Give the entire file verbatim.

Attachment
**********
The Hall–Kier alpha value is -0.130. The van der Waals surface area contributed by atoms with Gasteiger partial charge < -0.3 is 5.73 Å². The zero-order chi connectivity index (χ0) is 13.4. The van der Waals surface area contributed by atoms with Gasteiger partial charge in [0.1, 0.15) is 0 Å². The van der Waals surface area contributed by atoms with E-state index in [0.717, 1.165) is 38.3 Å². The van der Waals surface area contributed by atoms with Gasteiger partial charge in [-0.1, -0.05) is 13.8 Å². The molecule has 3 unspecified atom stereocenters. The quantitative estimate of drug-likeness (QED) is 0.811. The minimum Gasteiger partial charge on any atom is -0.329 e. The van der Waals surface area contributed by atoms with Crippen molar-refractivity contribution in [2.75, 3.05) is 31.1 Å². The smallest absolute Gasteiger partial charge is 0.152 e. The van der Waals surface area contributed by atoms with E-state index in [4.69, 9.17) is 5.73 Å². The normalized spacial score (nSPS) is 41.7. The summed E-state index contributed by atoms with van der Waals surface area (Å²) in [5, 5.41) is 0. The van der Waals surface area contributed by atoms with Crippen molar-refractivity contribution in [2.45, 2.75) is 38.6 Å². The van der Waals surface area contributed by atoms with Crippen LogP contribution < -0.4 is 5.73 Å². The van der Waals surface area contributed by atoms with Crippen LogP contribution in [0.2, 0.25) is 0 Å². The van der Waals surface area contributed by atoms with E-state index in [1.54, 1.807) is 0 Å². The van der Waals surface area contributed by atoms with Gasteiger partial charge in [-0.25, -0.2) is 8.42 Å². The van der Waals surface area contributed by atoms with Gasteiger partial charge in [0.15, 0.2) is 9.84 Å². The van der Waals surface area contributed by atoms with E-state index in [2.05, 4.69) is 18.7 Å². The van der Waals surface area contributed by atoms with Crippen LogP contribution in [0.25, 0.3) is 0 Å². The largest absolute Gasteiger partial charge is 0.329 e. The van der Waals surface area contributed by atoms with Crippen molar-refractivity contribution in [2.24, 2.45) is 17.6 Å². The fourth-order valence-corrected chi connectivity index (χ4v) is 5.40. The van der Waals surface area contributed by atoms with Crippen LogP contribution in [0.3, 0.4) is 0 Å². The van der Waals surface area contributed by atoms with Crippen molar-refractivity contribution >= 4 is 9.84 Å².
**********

The Hall–Kier alpha value is -0.130. The van der Waals surface area contributed by atoms with Gasteiger partial charge < -0.3 is 5.73 Å². The zero-order chi connectivity index (χ0) is 13.4. The van der Waals surface area contributed by atoms with Gasteiger partial charge in [0.1, 0.15) is 0 Å². The van der Waals surface area contributed by atoms with E-state index in [0.717, 1.165) is 38.3 Å². The van der Waals surface area contributed by atoms with Gasteiger partial charge in [-0.1, -0.05) is 13.8 Å². The molecule has 3 unspecified atom stereocenters. The quantitative estimate of drug-likeness (QED) is 0.811. The minimum Gasteiger partial charge on any atom is -0.329 e. The van der Waals surface area contributed by atoms with Crippen molar-refractivity contribution in [2.75, 3.05) is 31.1 Å². The smallest absolute Gasteiger partial charge is 0.152 e. The van der Waals surface area contributed by atoms with E-state index in [4.69, 9.17) is 5.73 Å². The normalized spacial score (nSPS) is 41.7. The summed E-state index contributed by atoms with van der Waals surface area (Å²) in [5, 5.41) is 0. The van der Waals surface area contributed by atoms with Crippen molar-refractivity contribution in [2.45, 2.75) is 38.6 Å². The van der Waals surface area contributed by atoms with Crippen LogP contribution < -0.4 is 5.73 Å². The van der Waals surface area contributed by atoms with Crippen LogP contribution in [0.2, 0.25) is 0 Å². The van der Waals surface area contributed by atoms with E-state index in [1.54, 1.807) is 0 Å². The van der Waals surface area contributed by atoms with Gasteiger partial charge in [-0.25, -0.2) is 8.42 Å². The van der Waals surface area contributed by atoms with Gasteiger partial charge in [0.15, 0.2) is 9.84 Å². The van der Waals surface area contributed by atoms with E-state index in [2.05, 4.69) is 18.7 Å². The van der Waals surface area contributed by atoms with Crippen LogP contribution in [0.25, 0.3) is 0 Å². The largest absolute Gasteiger partial charge is 0.329 e. The van der Waals surface area contributed by atoms with Crippen molar-refractivity contribution in [2.24, 2.45) is 17.6 Å². The fourth-order valence-corrected chi connectivity index (χ4v) is 5.40. The van der Waals surface area contributed by atoms with Crippen LogP contribution in [0.3, 0.4) is 0 Å². The van der Waals surface area contributed by atoms with Crippen molar-refractivity contribution >= 4 is 9.84 Å².